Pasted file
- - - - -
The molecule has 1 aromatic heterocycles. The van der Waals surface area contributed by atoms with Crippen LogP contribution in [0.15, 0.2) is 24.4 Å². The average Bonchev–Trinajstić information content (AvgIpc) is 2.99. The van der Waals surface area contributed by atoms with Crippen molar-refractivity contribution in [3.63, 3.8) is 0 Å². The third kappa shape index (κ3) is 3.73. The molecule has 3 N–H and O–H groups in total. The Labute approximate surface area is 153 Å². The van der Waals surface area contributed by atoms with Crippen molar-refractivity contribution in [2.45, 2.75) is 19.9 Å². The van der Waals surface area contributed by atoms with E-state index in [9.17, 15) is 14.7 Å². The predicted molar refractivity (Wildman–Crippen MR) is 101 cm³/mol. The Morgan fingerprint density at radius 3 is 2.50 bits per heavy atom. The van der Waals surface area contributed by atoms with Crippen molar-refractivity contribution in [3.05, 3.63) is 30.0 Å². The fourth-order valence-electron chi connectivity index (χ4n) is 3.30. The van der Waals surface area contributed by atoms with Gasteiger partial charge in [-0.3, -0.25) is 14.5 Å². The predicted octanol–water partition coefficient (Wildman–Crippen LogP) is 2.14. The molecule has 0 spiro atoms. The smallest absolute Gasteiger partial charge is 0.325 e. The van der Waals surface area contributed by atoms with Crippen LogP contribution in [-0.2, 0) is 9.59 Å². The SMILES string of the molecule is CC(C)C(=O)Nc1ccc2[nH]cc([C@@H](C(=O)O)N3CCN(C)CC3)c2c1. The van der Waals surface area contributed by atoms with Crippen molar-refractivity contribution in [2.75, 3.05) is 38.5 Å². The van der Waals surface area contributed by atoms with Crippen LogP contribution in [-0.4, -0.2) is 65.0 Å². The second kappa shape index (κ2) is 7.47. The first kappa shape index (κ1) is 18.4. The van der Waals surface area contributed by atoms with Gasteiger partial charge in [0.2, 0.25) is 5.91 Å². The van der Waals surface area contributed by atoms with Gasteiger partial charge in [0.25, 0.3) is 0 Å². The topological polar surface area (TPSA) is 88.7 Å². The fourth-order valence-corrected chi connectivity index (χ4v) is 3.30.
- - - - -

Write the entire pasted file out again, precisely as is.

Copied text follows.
The molecule has 1 aromatic heterocycles. The van der Waals surface area contributed by atoms with Crippen LogP contribution in [0.15, 0.2) is 24.4 Å². The average Bonchev–Trinajstić information content (AvgIpc) is 2.99. The van der Waals surface area contributed by atoms with Crippen molar-refractivity contribution in [3.63, 3.8) is 0 Å². The third kappa shape index (κ3) is 3.73. The molecule has 3 N–H and O–H groups in total. The Labute approximate surface area is 153 Å². The van der Waals surface area contributed by atoms with Crippen molar-refractivity contribution in [2.45, 2.75) is 19.9 Å². The van der Waals surface area contributed by atoms with E-state index in [9.17, 15) is 14.7 Å². The predicted molar refractivity (Wildman–Crippen MR) is 101 cm³/mol. The Morgan fingerprint density at radius 3 is 2.50 bits per heavy atom. The van der Waals surface area contributed by atoms with Crippen molar-refractivity contribution in [3.05, 3.63) is 30.0 Å². The fourth-order valence-electron chi connectivity index (χ4n) is 3.30. The van der Waals surface area contributed by atoms with Gasteiger partial charge in [-0.3, -0.25) is 14.5 Å². The predicted octanol–water partition coefficient (Wildman–Crippen LogP) is 2.14. The molecule has 0 spiro atoms. The smallest absolute Gasteiger partial charge is 0.325 e. The van der Waals surface area contributed by atoms with Crippen LogP contribution in [-0.2, 0) is 9.59 Å². The SMILES string of the molecule is CC(C)C(=O)Nc1ccc2[nH]cc([C@@H](C(=O)O)N3CCN(C)CC3)c2c1. The van der Waals surface area contributed by atoms with Crippen molar-refractivity contribution in [2.75, 3.05) is 38.5 Å². The van der Waals surface area contributed by atoms with Crippen LogP contribution in [-0.4, -0.2) is 65.0 Å². The second kappa shape index (κ2) is 7.47. The first kappa shape index (κ1) is 18.4. The van der Waals surface area contributed by atoms with Gasteiger partial charge in [0.2, 0.25) is 5.91 Å². The van der Waals surface area contributed by atoms with Gasteiger partial charge in [0.25, 0.3) is 0 Å². The topological polar surface area (TPSA) is 88.7 Å². The fourth-order valence-corrected chi connectivity index (χ4v) is 3.30.